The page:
Why Strategy in All Non-Wild Video Poker Games is Connected

February 7, 2014

 

If you're the type of player who really likes video poker, you know that most games can be sorted into two categories just based on whether or not they use wild cards. While wild card games can have wildly different strategies (pun intended), all games that do not use wild cards have certain strategic principles that hold true no matter what you're playing. This goes for all games that qualify with a single pair or better, and the pairs that make payouts are called high pairs for the purposes of these strategies.

The main things that these games have in common is the relationships between different kinds of pairs and different kinds of draws. The main draws are four to a royal, four to a straight flush, four to a flush, four to an outside straight and four to an inside straight. Then you can have either a high pair that will get a payout on its own or a low pair that won't. If you have both a pair and a draw, or if you have four to a royal along with a straight or a flush, you need to know when you should break your made hand for the draw and when you should just keep the made hand that you were dealt in the first place.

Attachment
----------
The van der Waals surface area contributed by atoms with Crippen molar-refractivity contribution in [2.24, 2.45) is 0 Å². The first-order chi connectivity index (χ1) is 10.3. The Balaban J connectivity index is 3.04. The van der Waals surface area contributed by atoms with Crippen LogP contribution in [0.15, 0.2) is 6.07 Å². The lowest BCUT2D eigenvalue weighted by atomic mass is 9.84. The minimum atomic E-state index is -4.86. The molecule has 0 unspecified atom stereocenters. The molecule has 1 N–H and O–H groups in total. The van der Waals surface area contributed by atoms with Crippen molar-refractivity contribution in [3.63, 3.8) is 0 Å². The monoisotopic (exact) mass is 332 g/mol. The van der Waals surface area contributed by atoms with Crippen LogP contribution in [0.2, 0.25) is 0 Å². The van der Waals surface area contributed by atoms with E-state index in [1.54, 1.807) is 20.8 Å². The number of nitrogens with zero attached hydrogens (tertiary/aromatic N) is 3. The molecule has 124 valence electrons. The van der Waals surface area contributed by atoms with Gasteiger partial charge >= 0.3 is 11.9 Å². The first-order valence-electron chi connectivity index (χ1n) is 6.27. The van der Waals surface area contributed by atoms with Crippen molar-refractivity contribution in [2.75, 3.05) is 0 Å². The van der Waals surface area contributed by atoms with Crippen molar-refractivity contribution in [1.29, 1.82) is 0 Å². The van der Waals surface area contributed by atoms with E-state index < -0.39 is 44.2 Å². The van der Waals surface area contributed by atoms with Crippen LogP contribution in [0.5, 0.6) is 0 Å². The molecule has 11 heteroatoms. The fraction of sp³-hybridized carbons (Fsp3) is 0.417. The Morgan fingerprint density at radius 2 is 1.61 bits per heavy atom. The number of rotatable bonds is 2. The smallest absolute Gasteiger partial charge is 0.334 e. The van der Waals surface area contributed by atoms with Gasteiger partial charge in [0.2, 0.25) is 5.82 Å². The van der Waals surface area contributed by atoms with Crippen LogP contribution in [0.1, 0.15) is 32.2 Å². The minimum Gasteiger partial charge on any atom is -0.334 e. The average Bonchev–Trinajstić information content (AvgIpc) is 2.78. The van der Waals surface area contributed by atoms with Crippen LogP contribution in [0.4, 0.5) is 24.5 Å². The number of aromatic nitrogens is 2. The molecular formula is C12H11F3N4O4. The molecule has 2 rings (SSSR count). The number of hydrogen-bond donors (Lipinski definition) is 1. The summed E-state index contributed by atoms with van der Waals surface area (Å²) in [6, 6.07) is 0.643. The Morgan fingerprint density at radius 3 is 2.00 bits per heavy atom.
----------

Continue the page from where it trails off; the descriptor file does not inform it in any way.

One piece of information that makes a lot of this easy to remember is that four to a royal is better than any made hand in the game except for a straight flush. It's just such a powerful hand that the chances of getting it or a flush or straight or high pair combine to make an exceptionally strong draw. This is even true whenever you miss everything and don't get a payout at all because it's the draw you make that matters, not the outcome.

From there, high pairs are better than both flush draws and straight draws. However, flush draws are better than low pairs. Straight draws are pretty weak, weaker than low pairs even, because they don't hit as often and they pay out worse when they do hit. What this means for you is that if you have the option of keeping a low pair or going for a draw, then you should go for the draw if it's a flush draw and you should keep the pair if it's a straight draw.